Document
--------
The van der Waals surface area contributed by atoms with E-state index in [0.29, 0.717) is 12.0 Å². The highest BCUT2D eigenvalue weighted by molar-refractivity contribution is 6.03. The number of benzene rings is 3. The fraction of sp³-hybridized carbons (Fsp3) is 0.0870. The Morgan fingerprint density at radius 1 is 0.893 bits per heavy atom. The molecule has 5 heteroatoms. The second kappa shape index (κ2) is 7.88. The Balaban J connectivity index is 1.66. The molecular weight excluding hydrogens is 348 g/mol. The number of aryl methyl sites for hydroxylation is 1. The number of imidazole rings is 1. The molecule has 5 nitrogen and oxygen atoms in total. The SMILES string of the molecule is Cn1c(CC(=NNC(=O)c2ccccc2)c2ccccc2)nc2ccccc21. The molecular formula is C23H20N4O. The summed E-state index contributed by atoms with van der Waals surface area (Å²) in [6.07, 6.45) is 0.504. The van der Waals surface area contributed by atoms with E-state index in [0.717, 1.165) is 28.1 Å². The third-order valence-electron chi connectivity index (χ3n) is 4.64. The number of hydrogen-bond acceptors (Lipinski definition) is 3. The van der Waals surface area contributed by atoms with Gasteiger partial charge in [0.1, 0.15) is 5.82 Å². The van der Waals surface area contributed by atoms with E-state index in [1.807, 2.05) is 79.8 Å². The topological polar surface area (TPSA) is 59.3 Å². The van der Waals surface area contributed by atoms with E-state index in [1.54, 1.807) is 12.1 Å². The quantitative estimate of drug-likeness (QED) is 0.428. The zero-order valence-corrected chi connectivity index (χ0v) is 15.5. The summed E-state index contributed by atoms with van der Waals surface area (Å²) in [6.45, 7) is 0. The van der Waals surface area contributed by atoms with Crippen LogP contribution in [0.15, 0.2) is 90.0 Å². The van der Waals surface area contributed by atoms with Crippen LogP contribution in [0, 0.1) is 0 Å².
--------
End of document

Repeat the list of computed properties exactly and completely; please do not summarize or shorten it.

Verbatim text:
The van der Waals surface area contributed by atoms with E-state index in [0.29, 0.717) is 12.0 Å². The highest BCUT2D eigenvalue weighted by molar-refractivity contribution is 6.03. The number of benzene rings is 3. The fraction of sp³-hybridized carbons (Fsp3) is 0.0870. The Morgan fingerprint density at radius 1 is 0.893 bits per heavy atom. The molecule has 5 heteroatoms. The second kappa shape index (κ2) is 7.88. The Balaban J connectivity index is 1.66. The molecular weight excluding hydrogens is 348 g/mol. The number of aryl methyl sites for hydroxylation is 1. The number of imidazole rings is 1. The molecule has 5 nitrogen and oxygen atoms in total. The SMILES string of the molecule is Cn1c(CC(=NNC(=O)c2ccccc2)c2ccccc2)nc2ccccc21. The molecular formula is C23H20N4O. The summed E-state index contributed by atoms with van der Waals surface area (Å²) in [6.07, 6.45) is 0.504. The van der Waals surface area contributed by atoms with E-state index in [0.717, 1.165) is 28.1 Å². The third-order valence-electron chi connectivity index (χ3n) is 4.64. The number of hydrogen-bond acceptors (Lipinski definition) is 3. The van der Waals surface area contributed by atoms with Gasteiger partial charge in [0.1, 0.15) is 5.82 Å². The van der Waals surface area contributed by atoms with E-state index in [1.807, 2.05) is 79.8 Å². The topological polar surface area (TPSA) is 59.3 Å². The van der Waals surface area contributed by atoms with E-state index in [1.54, 1.807) is 12.1 Å². The quantitative estimate of drug-likeness (QED) is 0.428. The zero-order valence-corrected chi connectivity index (χ0v) is 15.5. The summed E-state index contributed by atoms with van der Waals surface area (Å²) in [6.45, 7) is 0. The van der Waals surface area contributed by atoms with Crippen LogP contribution in [0.15, 0.2) is 90.0 Å². The van der Waals surface area contributed by atoms with Crippen LogP contribution in [0, 0.1) is 0 Å².